The device comes with 8GB of internal storage and a further 2GB microSD storage card in the box if you buy it from Vodafone — although it can take cards up to 32GB. It features a 3.7″ screen running at a resolution of 480 x 854 pixels.

In addition, although a number of manufacturers in Australia are currently upgrading their devices to match it, the Milestone 2 is one of the only mobile phones down under to ship with version 2.2 of the Android platform, which at the moment is the most up to date version. Version 2.3 of Android has so far only shipped on one device — the Google Nexus S phone manufactured by Samsung, which hasn’t yet made its way to Australian shores through a carrier, although some retailers like Mobicity are selling the device online.

In terms of network bands, you won’t have any problems getting the Milestone 2 to work on Australian networks — the device supports all of the mobile frequencies used by the major carriers, including on their newer 3G networks.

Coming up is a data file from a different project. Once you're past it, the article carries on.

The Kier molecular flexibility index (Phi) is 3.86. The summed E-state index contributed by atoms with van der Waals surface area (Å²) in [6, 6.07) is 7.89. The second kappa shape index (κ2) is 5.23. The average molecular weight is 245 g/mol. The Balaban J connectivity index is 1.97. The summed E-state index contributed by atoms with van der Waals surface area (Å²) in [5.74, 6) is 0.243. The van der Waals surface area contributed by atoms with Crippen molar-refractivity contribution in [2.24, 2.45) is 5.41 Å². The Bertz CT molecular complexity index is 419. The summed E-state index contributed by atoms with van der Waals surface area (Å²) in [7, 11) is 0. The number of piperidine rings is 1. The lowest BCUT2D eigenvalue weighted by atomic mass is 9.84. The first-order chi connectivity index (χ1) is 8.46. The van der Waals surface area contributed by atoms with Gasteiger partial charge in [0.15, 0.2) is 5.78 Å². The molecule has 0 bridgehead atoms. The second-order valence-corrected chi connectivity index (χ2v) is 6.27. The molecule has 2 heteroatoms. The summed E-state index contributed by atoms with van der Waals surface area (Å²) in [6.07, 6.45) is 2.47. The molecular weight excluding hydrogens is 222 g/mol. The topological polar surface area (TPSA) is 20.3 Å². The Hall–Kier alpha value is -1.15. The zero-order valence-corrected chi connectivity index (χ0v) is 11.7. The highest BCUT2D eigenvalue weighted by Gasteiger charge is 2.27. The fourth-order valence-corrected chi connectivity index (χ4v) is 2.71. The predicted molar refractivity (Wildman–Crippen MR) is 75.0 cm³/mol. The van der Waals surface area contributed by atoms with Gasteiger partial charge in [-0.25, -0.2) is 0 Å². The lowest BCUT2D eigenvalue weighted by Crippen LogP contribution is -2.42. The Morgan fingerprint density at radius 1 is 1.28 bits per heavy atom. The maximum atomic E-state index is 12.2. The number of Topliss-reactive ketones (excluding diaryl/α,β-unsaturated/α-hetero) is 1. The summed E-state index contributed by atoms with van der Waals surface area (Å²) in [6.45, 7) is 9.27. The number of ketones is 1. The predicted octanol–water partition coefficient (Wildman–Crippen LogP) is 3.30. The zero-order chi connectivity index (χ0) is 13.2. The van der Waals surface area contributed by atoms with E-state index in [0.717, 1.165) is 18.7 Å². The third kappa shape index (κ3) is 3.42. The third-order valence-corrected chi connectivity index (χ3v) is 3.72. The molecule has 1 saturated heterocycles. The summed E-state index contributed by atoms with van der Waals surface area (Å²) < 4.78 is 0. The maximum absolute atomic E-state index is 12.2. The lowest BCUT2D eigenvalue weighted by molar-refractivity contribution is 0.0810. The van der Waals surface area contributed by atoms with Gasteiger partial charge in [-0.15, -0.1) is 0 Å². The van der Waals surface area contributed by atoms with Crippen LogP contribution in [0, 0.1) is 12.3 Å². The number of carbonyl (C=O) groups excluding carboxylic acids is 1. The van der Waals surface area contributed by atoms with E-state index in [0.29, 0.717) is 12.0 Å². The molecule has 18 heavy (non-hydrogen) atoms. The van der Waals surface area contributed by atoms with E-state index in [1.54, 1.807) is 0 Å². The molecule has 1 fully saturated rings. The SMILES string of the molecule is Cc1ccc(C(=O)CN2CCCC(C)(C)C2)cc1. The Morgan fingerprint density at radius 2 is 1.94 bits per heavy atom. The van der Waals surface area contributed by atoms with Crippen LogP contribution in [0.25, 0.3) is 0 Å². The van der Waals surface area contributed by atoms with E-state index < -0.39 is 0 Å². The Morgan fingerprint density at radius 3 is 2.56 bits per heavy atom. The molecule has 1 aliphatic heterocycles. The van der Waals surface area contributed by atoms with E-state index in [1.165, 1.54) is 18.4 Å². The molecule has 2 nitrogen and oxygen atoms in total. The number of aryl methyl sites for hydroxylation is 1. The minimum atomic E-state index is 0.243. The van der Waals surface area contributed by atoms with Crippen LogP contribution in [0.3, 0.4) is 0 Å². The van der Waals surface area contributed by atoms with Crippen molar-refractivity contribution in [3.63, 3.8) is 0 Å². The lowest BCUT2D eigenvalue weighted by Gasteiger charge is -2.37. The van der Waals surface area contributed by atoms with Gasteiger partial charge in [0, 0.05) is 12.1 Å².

The phone also comes with Motorola’s MOTOBLUR software pre-installed, which allows users to get a unified interface to their Facebook, Twitter and Myspace networks, as well as email and so on.

Feature- and design-wise, there is no doubt that Motorola’s Milestone 2 is pretty much a run of the mill phone. It doesn’t have the standout features that a high-end model like the HTC Desire HD has, but the actual design of the phone is actually quite nice, and we can think of many people who would probably prefer its svelte form factor and physical keyboard. However, the phone lets itself down when it comes to its actual performance in practice.

Firstly, although the Milestone 2 features a 1GHz CPU and plenty of memory, using its interface can be sluggish at times; the device’s in-screen speed simply didn’t measure up to models with similar specifications from the likes of HTC and Samsung. It doesn’t seem as if it’s the hardware at fault here — more likely a few little bugs in the way Motorola has set up the software.

Secondly, the actual touchscreen of the phone also gave us a little trouble. Although the Milestone 2 is a relatively high-end model, sometimes we had to tap a few times to get the desired result from the handset and get on-screen buttons to function. Your average mainstream user wouldn’t find this annoying unless they’d used something super-sensitive like an iPhone.

But then again; the iPhone is quite popular.

The Milestone 2’s battery life was decent but not outstanding.